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First sickle cell patient ‘cured’ with gene therapy

By Chukwuma Muanya, Assistant Editor
06 March 2017   |   4:37 am
For the first time, a 13-year-old patient has been ‘cured’ of sickle cell anaemia after gene therapy allowed complete remission of clinical symptoms of disease and correction of biological signs.

sickle cell

360m people with disabling hearing loss, says WHO

For the first time, a 13-year-old patient has been ‘cured’ of sickle cell anaemia after gene therapy allowed complete remission of clinical symptoms of disease and correction of biological signs.

Gene therapy is the introduction of normal genes into cells in place of missing or defective ones in order to correct genetic disorders. The result of the study published yesterday in the New England Journal of Medicine is quite significant since Nigeria has the highest prevalence of sickle cell disease in the world with over 40 million Nigerians carrying the genes.

It is believed that when the gene therapy is fully deployed, the patients would no longer have to battle recurrent pain and complications caused by the disease, which could interfere with many aspects of the patient’s life, including education, employment and psychosocial development.

A team led by Pr. Marina Cavazzana conducted at Necker Children’s Hospital, AP-HP and the Imagine Institute (AP-HP / Inserm / Université Paris Descartes) in October 2014 gene therapy in the context of a phase I clinical trial / II in a 13-year old patient with severe sickle cell disease.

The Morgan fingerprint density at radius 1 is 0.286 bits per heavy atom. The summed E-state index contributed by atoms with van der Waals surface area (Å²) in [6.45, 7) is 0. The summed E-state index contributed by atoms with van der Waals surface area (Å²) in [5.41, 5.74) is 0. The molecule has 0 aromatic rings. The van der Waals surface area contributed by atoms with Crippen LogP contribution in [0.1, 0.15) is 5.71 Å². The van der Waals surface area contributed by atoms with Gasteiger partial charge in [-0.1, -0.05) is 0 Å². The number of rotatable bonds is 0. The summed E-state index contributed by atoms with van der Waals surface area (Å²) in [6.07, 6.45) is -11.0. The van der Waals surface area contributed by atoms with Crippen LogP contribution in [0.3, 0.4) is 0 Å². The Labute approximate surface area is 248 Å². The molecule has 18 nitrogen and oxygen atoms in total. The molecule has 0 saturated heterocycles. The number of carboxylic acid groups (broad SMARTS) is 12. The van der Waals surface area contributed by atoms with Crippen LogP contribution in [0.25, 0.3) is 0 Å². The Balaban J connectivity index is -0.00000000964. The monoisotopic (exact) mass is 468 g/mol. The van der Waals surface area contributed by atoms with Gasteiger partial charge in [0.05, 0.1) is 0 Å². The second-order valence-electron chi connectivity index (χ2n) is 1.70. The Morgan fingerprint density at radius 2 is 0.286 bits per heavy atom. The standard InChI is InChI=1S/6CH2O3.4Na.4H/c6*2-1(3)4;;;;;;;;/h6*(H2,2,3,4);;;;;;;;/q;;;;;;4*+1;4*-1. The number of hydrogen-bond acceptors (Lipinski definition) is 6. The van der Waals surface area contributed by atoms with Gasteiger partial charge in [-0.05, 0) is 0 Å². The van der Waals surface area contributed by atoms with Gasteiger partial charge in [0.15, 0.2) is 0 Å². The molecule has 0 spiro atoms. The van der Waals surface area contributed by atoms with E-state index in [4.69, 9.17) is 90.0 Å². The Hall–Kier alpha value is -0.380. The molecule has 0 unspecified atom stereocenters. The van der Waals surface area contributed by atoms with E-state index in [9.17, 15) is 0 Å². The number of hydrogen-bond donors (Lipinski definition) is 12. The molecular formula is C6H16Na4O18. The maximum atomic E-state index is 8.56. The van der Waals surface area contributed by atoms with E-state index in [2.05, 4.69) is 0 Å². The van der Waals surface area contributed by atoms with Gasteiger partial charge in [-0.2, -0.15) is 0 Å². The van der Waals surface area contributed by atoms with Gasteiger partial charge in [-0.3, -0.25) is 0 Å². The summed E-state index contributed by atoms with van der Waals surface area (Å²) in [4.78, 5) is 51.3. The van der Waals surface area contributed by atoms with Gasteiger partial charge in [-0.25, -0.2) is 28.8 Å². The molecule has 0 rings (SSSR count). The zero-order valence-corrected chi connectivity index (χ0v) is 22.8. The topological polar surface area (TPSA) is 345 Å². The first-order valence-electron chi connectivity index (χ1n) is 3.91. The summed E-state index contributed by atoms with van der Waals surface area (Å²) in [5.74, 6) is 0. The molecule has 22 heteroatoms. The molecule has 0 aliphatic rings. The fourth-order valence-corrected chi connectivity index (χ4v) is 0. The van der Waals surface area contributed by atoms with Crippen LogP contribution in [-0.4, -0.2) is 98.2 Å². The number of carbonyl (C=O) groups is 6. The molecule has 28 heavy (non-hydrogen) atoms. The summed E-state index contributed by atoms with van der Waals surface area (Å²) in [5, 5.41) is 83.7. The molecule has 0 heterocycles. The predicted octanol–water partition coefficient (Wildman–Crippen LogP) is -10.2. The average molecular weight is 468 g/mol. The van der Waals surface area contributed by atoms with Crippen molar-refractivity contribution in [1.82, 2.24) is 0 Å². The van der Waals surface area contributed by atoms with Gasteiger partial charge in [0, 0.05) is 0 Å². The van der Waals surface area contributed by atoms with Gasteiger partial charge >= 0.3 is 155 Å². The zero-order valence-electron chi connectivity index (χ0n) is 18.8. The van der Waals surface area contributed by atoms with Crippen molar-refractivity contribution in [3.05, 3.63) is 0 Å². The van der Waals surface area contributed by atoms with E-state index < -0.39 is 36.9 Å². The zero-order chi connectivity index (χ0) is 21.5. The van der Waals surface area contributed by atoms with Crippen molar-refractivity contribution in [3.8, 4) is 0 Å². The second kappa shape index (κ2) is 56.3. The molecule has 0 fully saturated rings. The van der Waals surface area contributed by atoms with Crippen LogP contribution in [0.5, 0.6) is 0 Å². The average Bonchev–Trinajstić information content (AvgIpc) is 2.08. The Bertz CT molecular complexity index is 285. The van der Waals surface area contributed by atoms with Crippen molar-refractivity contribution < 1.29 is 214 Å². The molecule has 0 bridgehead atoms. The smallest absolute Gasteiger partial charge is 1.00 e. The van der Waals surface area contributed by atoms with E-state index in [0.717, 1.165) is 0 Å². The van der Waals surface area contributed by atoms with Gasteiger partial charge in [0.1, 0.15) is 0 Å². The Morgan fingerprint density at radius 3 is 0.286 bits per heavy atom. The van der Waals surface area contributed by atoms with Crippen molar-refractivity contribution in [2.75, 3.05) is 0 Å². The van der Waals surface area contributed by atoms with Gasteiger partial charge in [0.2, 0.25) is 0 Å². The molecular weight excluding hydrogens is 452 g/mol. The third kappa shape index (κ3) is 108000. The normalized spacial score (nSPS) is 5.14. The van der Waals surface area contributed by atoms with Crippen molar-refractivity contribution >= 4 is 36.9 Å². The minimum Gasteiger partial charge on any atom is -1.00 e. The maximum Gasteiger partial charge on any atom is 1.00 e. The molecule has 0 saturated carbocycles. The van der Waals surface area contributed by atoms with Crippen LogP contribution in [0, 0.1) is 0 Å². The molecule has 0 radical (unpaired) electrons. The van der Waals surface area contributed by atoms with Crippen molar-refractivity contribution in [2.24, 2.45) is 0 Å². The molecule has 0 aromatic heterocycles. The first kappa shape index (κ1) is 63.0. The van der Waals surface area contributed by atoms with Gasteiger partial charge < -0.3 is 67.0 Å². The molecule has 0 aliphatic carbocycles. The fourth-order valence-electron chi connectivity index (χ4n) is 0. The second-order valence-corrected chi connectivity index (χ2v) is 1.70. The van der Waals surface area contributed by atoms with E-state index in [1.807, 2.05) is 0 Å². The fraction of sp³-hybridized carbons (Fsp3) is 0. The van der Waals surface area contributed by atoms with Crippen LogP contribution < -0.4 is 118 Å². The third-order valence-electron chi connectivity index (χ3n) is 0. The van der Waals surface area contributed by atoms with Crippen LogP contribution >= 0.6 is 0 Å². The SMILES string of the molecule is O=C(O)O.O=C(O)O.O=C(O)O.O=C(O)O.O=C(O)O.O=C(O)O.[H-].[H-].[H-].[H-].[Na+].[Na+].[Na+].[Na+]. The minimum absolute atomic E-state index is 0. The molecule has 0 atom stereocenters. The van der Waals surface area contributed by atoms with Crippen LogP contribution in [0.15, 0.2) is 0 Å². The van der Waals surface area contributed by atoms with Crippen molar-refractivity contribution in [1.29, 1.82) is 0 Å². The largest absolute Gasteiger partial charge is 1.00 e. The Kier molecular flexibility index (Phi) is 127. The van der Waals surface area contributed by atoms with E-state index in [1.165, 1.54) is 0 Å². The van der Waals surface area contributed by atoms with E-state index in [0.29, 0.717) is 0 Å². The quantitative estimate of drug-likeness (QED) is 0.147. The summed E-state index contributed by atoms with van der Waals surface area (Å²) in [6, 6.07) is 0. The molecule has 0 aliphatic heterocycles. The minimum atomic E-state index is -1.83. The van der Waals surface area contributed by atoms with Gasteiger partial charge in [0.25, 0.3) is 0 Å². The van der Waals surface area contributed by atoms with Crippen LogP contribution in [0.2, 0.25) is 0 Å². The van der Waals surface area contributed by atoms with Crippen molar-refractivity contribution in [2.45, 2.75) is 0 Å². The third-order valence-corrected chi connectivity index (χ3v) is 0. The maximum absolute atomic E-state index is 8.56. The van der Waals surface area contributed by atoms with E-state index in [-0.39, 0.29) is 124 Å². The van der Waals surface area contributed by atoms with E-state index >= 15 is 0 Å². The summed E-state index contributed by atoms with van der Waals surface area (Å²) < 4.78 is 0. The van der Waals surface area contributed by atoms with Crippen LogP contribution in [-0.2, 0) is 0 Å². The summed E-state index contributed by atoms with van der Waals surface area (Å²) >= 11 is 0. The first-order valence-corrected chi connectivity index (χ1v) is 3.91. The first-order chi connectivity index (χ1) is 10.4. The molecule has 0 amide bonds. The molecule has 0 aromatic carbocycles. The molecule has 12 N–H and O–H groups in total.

Conducted in collaboration with Pr. Philippe Leboulch (CEA / University Faculties of Medicine of Paris-Sud and Harvard University) who developed the innovative treatment, vector used and directed the preclinical studies.

Scientists had in September 2016 reported that gene therapy for sickle cell disease passed key preclinical test. Researchers from Dana-Farber/Boston Children’s Cancer and Blood Disorders Centre, United States (U.S.), had reported in the Journal of Clinical Investigation that a precision-engineered gene therapy virus, inserted into blood stem cells that are then transplanted, markedly reduced sickle-induced red-cell damage in mice with sickle cell disease.

Sickle-cell disease (SCD) is a genetic blood disorder that affects the haemoglobin within the red blood cells. This disease causes episodes of very severe pain caused by vaso-occlusive crisis. It also causes lesions of all vital organs, sensitivity to infections, as well as iron overload and endocrine disorders.

According to the World Health Organisation (WHO), in countries such as Cameroon, Republic of Congo, Gabon, Ghana and Nigeria, the prevalence is between 20 per cent and 30 per cent while in some parts of Uganda it is as high as 45 per cent.

Meanwhile, no fewer than 360 million people in the world are with disabling hearing loss and unaddressed condition costs approximately $750 billion (N345 trillion).

As part of efforts to mitigate hearing loss and its consequences and celebrate the World Hearing Day, March 3, the World Health Organisation (WHO) has called for sound investment, prevention, screening for early identification, rehabilitation through hearing devices, captioning and sign language education.

The theme for World Hearing Day 2017 “Action for hearing loss: make a sound investment” draws attention to the economic impact of hearing loss. The WHO recommended among others: Hearing loss must be addressed as a public health issue; there is a need for policy-makers to allocate resources for, and plan strategically to promote, access to ear and hearing care; public health strategies should address prevention, screening and early intervention of hearing loss; and country-specific data on the cost of unaddressed hearing loss and cost–effectiveness of interventions should be gathered to strengthen available evidence.